The Adventures of Superhero Girl by Faith Erin Hicks – I LOVE this book. Part satire of the genre, part girl making it on her own, part just plain fun, this is an awesome read. Superhero Girl isn’t your average superhero: no arch nemesis, no fancy costume, no tragic backstory, just a girl with superpowers, a roommate, a popular older superhero brother Kevin, and a potential date who points out how un-superhero-y she is all the time. It cracked me up and made me smile so many times, and I found myself definitely feeling for her and identifying with her frustrations. Love.

Rocket Girl vol. 1  by Brandon Montclare and Amy Reeder – I wasn’t sure what to expect with this title, but if this continues on as a series I will be thrilled. DaYoung is a member of the 2013 New York Teen City Police. In a world where adults aren’t trusted and teens inhabit the police force to balance power, DaYoung goes back in time to the 1980s to prevent a futuristic ruling corporation from becoming a horrific monopoly. She meets the creators of the very technology she uses on a daily basis and has to convince them that the future is going to be a daunting place, indeed, if they continue on their current course. In the present/future, the commissioner and a fellow officer struggle to buy her time and we find out that there’s more to her journey than meets the eye. DaYoung is a fabulous character – just the right age for YA readers, she’s confident, plucky, a competent fighter, and more mature than a lot of the adults around her. She’s filled with her goal and her cause. It was also refreshing to read a female-focused comic that wasn’t filled with sexualization of it’s lead character. Indeed, there are a few awesome ladies in this title, and the teenage characters in general are just fantastic. The world is well-developed, the action fast-paced, and I love it.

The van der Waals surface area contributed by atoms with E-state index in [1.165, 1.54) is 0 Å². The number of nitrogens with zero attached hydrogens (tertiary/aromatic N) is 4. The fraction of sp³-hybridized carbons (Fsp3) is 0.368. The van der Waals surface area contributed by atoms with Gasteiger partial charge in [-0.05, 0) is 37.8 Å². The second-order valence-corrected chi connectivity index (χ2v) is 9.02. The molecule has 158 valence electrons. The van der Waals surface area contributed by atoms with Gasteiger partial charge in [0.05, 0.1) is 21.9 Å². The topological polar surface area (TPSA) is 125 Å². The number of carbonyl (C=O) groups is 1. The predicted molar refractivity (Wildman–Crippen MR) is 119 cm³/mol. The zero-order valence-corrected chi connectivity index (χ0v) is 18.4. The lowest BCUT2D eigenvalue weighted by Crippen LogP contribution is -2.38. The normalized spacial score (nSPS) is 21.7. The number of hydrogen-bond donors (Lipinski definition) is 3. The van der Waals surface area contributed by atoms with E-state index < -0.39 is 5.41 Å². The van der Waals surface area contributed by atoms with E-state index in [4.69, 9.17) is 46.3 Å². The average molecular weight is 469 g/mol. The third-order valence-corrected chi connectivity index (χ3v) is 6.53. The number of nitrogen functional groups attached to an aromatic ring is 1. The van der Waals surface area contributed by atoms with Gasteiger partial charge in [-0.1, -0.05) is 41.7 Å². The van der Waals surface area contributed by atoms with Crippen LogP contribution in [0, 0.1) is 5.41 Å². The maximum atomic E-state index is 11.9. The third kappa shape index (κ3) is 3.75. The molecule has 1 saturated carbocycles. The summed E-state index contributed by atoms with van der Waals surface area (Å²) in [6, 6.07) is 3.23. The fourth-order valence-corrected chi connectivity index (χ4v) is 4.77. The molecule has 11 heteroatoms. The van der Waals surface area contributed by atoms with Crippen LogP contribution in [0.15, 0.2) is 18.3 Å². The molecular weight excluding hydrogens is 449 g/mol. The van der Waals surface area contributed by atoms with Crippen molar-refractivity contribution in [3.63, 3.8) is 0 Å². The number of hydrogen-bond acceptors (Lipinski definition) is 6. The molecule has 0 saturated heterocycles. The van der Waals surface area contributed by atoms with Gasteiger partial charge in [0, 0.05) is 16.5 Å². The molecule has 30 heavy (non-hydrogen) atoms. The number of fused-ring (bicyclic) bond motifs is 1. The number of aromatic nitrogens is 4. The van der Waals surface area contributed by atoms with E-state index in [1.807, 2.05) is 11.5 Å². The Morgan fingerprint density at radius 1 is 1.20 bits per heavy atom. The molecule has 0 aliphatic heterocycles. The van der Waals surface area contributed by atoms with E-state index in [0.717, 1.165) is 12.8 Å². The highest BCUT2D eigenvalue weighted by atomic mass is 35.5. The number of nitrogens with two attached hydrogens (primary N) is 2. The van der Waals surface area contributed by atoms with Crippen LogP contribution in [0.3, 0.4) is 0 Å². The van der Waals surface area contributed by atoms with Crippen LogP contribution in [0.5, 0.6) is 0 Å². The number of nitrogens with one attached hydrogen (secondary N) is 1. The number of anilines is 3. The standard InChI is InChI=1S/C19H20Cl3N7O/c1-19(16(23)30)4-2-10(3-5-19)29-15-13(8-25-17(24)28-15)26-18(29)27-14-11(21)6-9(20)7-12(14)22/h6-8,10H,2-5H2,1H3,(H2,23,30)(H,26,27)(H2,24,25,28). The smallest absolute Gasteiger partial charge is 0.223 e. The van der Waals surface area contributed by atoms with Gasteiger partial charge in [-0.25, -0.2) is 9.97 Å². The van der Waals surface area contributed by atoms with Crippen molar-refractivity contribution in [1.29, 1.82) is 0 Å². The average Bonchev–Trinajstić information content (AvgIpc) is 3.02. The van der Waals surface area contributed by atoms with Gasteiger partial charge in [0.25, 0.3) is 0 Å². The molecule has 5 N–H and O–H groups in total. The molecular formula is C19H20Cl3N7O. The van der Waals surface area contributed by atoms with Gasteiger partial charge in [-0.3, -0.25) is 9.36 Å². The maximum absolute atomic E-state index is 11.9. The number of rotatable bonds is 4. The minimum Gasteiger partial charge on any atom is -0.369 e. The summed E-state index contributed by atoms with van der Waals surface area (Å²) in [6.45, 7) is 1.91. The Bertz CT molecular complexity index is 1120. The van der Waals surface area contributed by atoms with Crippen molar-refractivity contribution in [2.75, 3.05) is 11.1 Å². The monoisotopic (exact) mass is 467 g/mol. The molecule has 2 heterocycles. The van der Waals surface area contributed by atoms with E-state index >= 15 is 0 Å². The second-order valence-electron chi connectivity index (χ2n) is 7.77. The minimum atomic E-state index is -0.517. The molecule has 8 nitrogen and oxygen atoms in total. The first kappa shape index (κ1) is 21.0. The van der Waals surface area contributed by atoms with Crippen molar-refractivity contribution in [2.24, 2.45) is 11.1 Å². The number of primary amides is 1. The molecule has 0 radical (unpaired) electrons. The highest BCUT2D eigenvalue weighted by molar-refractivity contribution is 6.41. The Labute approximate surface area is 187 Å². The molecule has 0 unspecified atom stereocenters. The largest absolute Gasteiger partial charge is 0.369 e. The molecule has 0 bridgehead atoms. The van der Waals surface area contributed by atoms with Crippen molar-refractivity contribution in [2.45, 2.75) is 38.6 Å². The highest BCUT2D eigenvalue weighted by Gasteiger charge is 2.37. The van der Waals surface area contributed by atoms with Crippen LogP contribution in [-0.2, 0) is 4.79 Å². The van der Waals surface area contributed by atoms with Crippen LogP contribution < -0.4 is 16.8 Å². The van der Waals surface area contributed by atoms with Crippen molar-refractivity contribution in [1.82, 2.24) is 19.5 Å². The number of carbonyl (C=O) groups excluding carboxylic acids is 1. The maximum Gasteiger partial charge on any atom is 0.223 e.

My Boyfriend is a Monster: He loves Me He Loves Me Not by Robin Mayhall and Kristen Cella – No, I haven’t read the rest of the series. Shut up. I actually enjoyed this more than I thought I would. New girl Serena struggles to fit in at her new small-town school and ends up falling for football hero Lance and geek study partner Cam. Lance has anger issues and Cam seems to be hiding something, and more than one teacher at her school is mysterious. Even without the foreshadowing it’s an obvious retelling of Jeckyll and Hyde. At times things feel a little forced or repetitive, but it’s not the worst teen revamp I’ve ever read in my life, and I’d probably give the rest of the series a glance over if I was bored. It’s a quick read and there are some good moments.

Hoax Hunters vol 1 by Michael Moreci, Steeve Seeley, and JM Ringuet – I love the concept of this: the people behind a hoax busting reality show are actually paranormal-touched entities who are trying to keep the actual weird events of the world secret. The main story arc about Jack trying to figure out what his dad was up to is interesting and reeks of every conspiracy show I’ve ever seen in my life, which is fine because that works for a reason. All of the characters are fairly likable, but the pacing is just weird. I’m not quite sure why Murder exists other than to provide a convenient plot device to get into hard-to-reach places, etc (Murder would be a spacesuit possessed by an astronaut’s spirit who manifests via a murder of crows. I think). The middle stories were better than Murder’s origin story, and there’s an odd, tacked-on Mothman story illustrated in a different style that I love…but it just doesn’t fit, especially given that the way the Jersey Devil story ends is perfection. That’s the way the volume should have ended. The mothman story is brilliant, but it probably would have worked elsewhere in the volume, or in something else, unless future volumes are going to reference it. The action is fairly well-paced, though sometimes things seem to wrap up a little conveniently, and only a couple of the characters are developed so far. I’d also like to see less focus on the ladies’ poses in some panels, but maybe that’s just distracting to me, and to be fair I’ve seen manga and superhero titles that are way worse.